The gifted players of the Polish Radio Symphony Orchestra are given music that demands their complete concentration, and the excellence of their playing under the baton of their Artistic Director, Łukasz Borowicz, never falters. Having presided over exciting, idiomatic performances of an array of works, Maestro Borowicz has seemingly also mastered the music of Penderecki. Conducting with an affinity for the idiosyncrasies of the composer’s music and completely resisting any temptation to approach the Piano Concerto, especially in its most grandiose pages, as a parody or replica of Mahler’s music, Maestro Borowicz adopts tempi that have the distinction of unfailingly sounding right for the music. He and the Orchestra support the pianist with the subtlety and synchronicity of chamber musicians, maintaining precision of ensemble in even the most musically convoluted passages. Playing of virtuosic mastery of the music is evident in every section of the Orchestra, and Maestro Borowicz’s conducting is as much in the music of Penderecki as in that of Mozart or Verdi a source of imperturbable strength and grace.
The career of Düsseldorf-born pianist Florian Uhlig has been so rewardingly unconventional that it is perhaps no surprise that he should prove an intelligent interpreter of Penderecki’s Piano Concerto. In terms of basic pianism, Penderecki’s Concerto evokes memories of a number of composers’ styles of composition, with notable echoes of the large-scale scores of Gershwin, Grieg, and Rachmaninoff. With its use of emphatic chord figurations in thematic development, the Concerto also discloses the influence of Tchaikovsky’s First Piano Concerto. Mr. Uhlig’s playing is unmistakably attuned to both the overall structure of Penderecki’s Concerto and the nuances of each episode. His seamless transitions among tempi combine with a powerful but unexaggerated range of dynamics to meaningfully explore the inner voices of Penderecki’s music, exposing the undercurrents of sorrow and regret that tinge the solo line even when the orchestral accompaniment is at its most exuberant. Mr. Uhlig’s playing is shaped by finely-judged rhythmic vitality, his delivery of rapid passages accurate but never mechanical. In the most overtly lyrical moments, Mr. Uhlig’s gossamer touch and use of pedals produce an alluringly ‘vocal’ tone. Throughout this performance, Mr. Uhlig’s playing reveals the sort of innate musicality that cannot be taught by even the most remarkable teacher.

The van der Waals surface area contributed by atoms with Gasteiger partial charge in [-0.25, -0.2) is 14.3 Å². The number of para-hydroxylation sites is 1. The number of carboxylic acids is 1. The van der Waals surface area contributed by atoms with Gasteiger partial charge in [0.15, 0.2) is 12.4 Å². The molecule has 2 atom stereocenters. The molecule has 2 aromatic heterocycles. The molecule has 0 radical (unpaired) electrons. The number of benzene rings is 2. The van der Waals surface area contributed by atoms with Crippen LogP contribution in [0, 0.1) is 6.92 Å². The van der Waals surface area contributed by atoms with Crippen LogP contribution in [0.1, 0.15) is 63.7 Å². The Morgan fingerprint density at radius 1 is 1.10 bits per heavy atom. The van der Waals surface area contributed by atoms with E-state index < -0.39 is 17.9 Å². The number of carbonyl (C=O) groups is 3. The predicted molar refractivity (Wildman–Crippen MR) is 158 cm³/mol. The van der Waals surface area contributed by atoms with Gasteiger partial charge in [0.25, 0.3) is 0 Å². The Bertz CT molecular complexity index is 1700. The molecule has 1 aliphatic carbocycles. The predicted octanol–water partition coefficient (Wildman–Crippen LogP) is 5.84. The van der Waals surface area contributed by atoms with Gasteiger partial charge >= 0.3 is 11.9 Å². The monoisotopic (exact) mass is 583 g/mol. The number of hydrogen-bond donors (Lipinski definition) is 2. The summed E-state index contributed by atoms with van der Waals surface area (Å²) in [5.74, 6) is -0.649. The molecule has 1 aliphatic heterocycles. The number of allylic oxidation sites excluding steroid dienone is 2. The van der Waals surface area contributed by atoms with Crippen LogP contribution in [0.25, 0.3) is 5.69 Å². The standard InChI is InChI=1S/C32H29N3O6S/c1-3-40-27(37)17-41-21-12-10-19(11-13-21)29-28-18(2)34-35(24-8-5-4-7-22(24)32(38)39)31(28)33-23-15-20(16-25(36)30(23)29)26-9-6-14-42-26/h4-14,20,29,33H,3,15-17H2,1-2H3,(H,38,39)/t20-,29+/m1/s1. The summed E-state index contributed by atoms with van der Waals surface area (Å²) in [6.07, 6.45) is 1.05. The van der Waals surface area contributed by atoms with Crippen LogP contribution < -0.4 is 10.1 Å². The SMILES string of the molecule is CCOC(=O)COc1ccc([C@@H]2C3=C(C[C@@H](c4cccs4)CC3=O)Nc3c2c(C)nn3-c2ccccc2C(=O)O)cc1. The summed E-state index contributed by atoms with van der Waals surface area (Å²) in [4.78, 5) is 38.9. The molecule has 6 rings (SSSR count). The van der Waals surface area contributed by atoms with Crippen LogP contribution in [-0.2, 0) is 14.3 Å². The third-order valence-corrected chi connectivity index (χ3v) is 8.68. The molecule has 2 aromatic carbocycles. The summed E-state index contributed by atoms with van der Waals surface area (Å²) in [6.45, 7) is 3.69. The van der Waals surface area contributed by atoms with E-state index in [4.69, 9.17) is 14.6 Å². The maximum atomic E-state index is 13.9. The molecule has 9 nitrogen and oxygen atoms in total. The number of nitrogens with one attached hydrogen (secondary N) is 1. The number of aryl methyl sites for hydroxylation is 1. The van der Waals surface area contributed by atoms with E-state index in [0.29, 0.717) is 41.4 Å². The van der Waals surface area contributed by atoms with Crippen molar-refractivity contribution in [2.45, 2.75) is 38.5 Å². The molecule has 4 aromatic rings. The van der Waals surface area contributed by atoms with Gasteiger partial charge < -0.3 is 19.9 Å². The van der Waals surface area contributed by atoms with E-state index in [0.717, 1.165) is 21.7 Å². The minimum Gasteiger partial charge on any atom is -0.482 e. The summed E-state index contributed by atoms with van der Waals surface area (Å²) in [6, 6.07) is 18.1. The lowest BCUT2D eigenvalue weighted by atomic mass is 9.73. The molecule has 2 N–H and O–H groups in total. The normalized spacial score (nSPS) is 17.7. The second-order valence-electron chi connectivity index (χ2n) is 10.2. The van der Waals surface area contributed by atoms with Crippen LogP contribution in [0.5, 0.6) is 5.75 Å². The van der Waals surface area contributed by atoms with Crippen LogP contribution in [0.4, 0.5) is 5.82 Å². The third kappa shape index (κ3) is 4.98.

Virtually every major work of art has to its credit some particular social or political history. One of the greatest joys of art—and one of the qualities that sets it apart from other aspects of human existence—is the capacity of a concerto, a painting, or a poem to transcend the circumstances of its creation. The renaissance of global recognition of the universality of loss and humanity’s boundless capacities for compassion and communication were results of the 9-11 attacks that no terrorist could have foreseen. It is regrettable that similar recognition of the heartfelt memorial to those who fell on that day by one of the world’s foremost composers should have been muddied by the hateful business of politics and critical corruption. With or without its context of pain and survival, Penderecki’s Piano Concerto is a work that bristles with creativity, beauty, and open-hearted sincerity. With this performance, Florian Uhlig, the Polish Radio Symphony Orchestra, Łukasz Borowicz, and hänssler CLASSIC give Penderecki’s Concerto its much-deserved Resurrection.